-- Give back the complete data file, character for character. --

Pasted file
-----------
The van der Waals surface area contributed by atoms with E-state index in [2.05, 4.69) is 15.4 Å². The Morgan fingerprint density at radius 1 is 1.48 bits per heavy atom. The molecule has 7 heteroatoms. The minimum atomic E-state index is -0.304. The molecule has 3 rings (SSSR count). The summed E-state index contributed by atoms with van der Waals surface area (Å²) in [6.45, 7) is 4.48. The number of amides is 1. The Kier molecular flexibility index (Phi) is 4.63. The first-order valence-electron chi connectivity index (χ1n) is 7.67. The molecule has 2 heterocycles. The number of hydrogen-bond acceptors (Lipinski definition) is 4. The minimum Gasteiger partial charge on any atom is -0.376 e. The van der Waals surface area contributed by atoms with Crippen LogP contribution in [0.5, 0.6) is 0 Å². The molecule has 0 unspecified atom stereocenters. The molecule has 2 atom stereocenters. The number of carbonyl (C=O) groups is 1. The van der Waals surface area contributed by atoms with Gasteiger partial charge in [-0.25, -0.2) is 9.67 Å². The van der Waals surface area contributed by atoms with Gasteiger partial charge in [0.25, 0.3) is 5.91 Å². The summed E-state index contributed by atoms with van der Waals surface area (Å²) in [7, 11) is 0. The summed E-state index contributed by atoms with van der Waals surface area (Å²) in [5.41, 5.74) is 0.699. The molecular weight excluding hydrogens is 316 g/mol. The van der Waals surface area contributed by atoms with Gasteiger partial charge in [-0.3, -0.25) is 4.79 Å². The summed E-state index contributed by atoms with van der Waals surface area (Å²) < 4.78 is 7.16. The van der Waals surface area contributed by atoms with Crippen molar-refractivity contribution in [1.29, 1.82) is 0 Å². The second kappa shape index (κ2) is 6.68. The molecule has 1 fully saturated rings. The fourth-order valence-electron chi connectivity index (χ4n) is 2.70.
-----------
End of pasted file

The van der Waals surface area contributed by atoms with E-state index in [2.05, 4.69) is 15.4 Å². The Morgan fingerprint density at radius 1 is 1.48 bits per heavy atom. The molecule has 7 heteroatoms. The minimum atomic E-state index is -0.304. The molecule has 3 rings (SSSR count). The summed E-state index contributed by atoms with van der Waals surface area (Å²) in [6.45, 7) is 4.48. The number of amides is 1. The Kier molecular flexibility index (Phi) is 4.63. The first-order valence-electron chi connectivity index (χ1n) is 7.67. The molecule has 2 heterocycles. The number of hydrogen-bond acceptors (Lipinski definition) is 4. The minimum Gasteiger partial charge on any atom is -0.376 e. The van der Waals surface area contributed by atoms with Crippen LogP contribution in [0.5, 0.6) is 0 Å². The molecule has 0 unspecified atom stereocenters. The molecule has 2 atom stereocenters. The number of carbonyl (C=O) groups is 1. The van der Waals surface area contributed by atoms with Gasteiger partial charge in [-0.25, -0.2) is 9.67 Å². The van der Waals surface area contributed by atoms with Gasteiger partial charge in [0.25, 0.3) is 5.91 Å². The summed E-state index contributed by atoms with van der Waals surface area (Å²) in [7, 11) is 0. The summed E-state index contributed by atoms with van der Waals surface area (Å²) in [5.41, 5.74) is 0.699. The molecular weight excluding hydrogens is 316 g/mol. The van der Waals surface area contributed by atoms with Gasteiger partial charge in [-0.3, -0.25) is 4.79 Å². The summed E-state index contributed by atoms with van der Waals surface area (Å²) < 4.78 is 7.16. The van der Waals surface area contributed by atoms with Crippen molar-refractivity contribution in [1.29, 1.82) is 0 Å². The second kappa shape index (κ2) is 6.68. The molecule has 1 fully saturated rings. The fourth-order valence-electron chi connectivity index (χ4n) is 2.70.